I’m certain that there are writers out there that do a thorough story plot, get all their characters in a neat little row, and know how their story is going to end. And that’s all before they write a word of their tale.
I would probably frighten some. I just sit down and start typing. Yes, the story has been bubbling in my head for days. There comes a point where I have to empty it, before smoke seeps out of my ears. Many of my chapters are not numbered, because I don’t know yet exactly where they will fit. I write out of sequence.
And, much to my eternal delight (and gratitude), characters just keep showing up. Many of them, I never plan. When they make their appearance, I have to shape the story around them… because once they show up, they are NOT leaving!
For instance, in Beneath the Bridge of Murder, which I am currently writing, murder cops O’Roarke and Garcia are down on the docks in Manhattan. A call has come in from the NYPD Marine Patrol, who pulled out another dead body from the river. As they walk toward the ME and cops gathered around the scene, a young, pretty, uniformed officer steps out of her patrol car. Molly wasn’t planned, and now she will be an intricate part of this mystery and will appear in future books. (I can’t tell you more, right now!)
In The Taste of Murder, Arnold Miller (Broadway star and key character in The Act of Murder) walks off the elevator that O’Roarke and Garcia, NYPD, are waiting for in the Food Network Building in Lower Manhattan. What’s he doing in this story? I wasn’t even thinking about this story; he simply walked off the elevator and into my story.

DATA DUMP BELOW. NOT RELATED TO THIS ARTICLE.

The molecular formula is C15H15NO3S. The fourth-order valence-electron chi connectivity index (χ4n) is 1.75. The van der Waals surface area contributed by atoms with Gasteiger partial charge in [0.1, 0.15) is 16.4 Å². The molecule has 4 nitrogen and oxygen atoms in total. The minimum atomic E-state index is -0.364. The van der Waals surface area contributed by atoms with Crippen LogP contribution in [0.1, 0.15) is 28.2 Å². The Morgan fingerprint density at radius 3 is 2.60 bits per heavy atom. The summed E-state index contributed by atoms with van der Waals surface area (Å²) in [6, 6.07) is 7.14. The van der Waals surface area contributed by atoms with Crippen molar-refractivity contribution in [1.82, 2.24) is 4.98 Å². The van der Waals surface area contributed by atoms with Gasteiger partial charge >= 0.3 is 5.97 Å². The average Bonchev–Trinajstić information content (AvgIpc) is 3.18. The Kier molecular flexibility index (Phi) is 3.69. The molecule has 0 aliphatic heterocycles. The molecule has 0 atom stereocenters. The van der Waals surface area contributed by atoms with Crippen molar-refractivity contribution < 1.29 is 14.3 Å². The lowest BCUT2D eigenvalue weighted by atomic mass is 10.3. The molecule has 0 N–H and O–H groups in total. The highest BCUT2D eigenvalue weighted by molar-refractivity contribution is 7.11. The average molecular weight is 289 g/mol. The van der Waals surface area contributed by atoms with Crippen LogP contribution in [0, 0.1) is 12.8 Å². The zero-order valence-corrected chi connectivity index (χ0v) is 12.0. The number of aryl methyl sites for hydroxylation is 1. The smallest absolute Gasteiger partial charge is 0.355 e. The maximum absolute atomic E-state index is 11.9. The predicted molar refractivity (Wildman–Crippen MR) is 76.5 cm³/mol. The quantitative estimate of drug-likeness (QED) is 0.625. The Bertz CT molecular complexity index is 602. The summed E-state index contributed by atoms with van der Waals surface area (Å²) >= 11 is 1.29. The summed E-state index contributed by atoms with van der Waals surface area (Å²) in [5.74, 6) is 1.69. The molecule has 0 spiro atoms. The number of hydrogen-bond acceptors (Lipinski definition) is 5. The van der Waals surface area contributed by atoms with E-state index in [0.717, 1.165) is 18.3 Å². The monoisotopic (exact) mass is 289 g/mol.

With The Angel of Murder, Vito Vandellino, PI appeared on the page and began tromping all over O’Roarke’s case. Where the heck did this guy come from? These are strictly cop/true crime stories. But Vito is hired to try to find an affluent couple’s missing daughter and I’d better go along with it. Now, he’s back with his nephew in Beneath the Bridge…
My aunt La Verne tapped me on the shoulder one night while writing something else and said, “Okay, you’ve written your mother’s story but why aren’t you writing mine? It’s far more interesting; full of adventure and danger and love.” Well, it was a good question. I barely knew her as she lived most of her life in the wilds of Alaska in the 1920s. One of my projects is writing my ‘epic’ about her life. It’s still not finished… other stories keep getting in the way. I will finish it, just not yet. (And writers: that’s okay to let a story ‘rest’. It will still be there when you want it.)
And then we come to the Effervescent Elf, Cheets. He put his over-sized feet on my back one night around 3AM. Insisted that I write about him, pushed me out of bed. By the time I had made my cup of tea, Cheets had given me the other characters’ names and we were on our way. Now, keep in mind, I was NOT a children’s story writer. What was happening? Now, four plays and four storybooks later… well, I guess I am a fairytale storyteller. Lord knows, I love me some fairy tales.
Learn more about our interviewer at: Trisha Sugarek